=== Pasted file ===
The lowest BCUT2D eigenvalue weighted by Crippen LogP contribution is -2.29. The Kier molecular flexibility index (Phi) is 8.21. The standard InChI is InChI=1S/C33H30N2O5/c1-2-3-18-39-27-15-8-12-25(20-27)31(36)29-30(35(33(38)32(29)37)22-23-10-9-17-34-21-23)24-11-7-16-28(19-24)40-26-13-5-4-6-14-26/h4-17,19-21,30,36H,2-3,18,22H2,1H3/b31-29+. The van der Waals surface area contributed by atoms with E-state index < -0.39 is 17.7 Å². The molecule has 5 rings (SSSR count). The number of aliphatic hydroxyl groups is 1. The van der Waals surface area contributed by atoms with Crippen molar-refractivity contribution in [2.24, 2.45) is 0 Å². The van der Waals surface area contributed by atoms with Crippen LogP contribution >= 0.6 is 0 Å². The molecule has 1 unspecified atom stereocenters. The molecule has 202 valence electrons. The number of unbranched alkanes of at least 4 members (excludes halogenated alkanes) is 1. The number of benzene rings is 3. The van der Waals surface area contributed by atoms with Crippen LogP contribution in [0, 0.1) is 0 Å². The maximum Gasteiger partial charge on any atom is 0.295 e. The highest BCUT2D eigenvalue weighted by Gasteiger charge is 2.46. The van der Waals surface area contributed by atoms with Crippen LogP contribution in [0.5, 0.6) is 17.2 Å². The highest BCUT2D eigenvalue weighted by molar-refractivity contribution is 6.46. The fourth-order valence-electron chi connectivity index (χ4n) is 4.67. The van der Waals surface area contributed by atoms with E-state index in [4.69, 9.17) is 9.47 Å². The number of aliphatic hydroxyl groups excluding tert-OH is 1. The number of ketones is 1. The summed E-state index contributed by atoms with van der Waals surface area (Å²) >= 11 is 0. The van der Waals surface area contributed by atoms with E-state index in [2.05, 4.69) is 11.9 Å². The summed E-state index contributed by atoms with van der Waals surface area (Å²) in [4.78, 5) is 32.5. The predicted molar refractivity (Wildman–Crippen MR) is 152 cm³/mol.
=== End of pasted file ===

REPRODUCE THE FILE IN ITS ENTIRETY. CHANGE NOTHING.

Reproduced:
The lowest BCUT2D eigenvalue weighted by Crippen LogP contribution is -2.29. The Kier molecular flexibility index (Phi) is 8.21. The standard InChI is InChI=1S/C33H30N2O5/c1-2-3-18-39-27-15-8-12-25(20-27)31(36)29-30(35(33(38)32(29)37)22-23-10-9-17-34-21-23)24-11-7-16-28(19-24)40-26-13-5-4-6-14-26/h4-17,19-21,30,36H,2-3,18,22H2,1H3/b31-29+. The van der Waals surface area contributed by atoms with E-state index < -0.39 is 17.7 Å². The molecule has 5 rings (SSSR count). The number of aliphatic hydroxyl groups is 1. The van der Waals surface area contributed by atoms with Crippen molar-refractivity contribution in [2.24, 2.45) is 0 Å². The van der Waals surface area contributed by atoms with Crippen LogP contribution >= 0.6 is 0 Å². The molecule has 1 unspecified atom stereocenters. The molecule has 202 valence electrons. The number of unbranched alkanes of at least 4 members (excludes halogenated alkanes) is 1. The number of benzene rings is 3. The van der Waals surface area contributed by atoms with Crippen LogP contribution in [0, 0.1) is 0 Å². The maximum Gasteiger partial charge on any atom is 0.295 e. The highest BCUT2D eigenvalue weighted by Gasteiger charge is 2.46. The van der Waals surface area contributed by atoms with Crippen LogP contribution in [0.5, 0.6) is 17.2 Å². The highest BCUT2D eigenvalue weighted by molar-refractivity contribution is 6.46. The fourth-order valence-electron chi connectivity index (χ4n) is 4.67. The van der Waals surface area contributed by atoms with E-state index in [4.69, 9.17) is 9.47 Å². The number of aliphatic hydroxyl groups excluding tert-OH is 1. The number of ketones is 1. The summed E-state index contributed by atoms with van der Waals surface area (Å²) >= 11 is 0. The van der Waals surface area contributed by atoms with E-state index in [2.05, 4.69) is 11.9 Å². The summed E-state index contributed by atoms with van der Waals surface area (Å²) in [4.78, 5) is 32.5. The predicted molar refractivity (Wildman–Crippen MR) is 152 cm³/mol.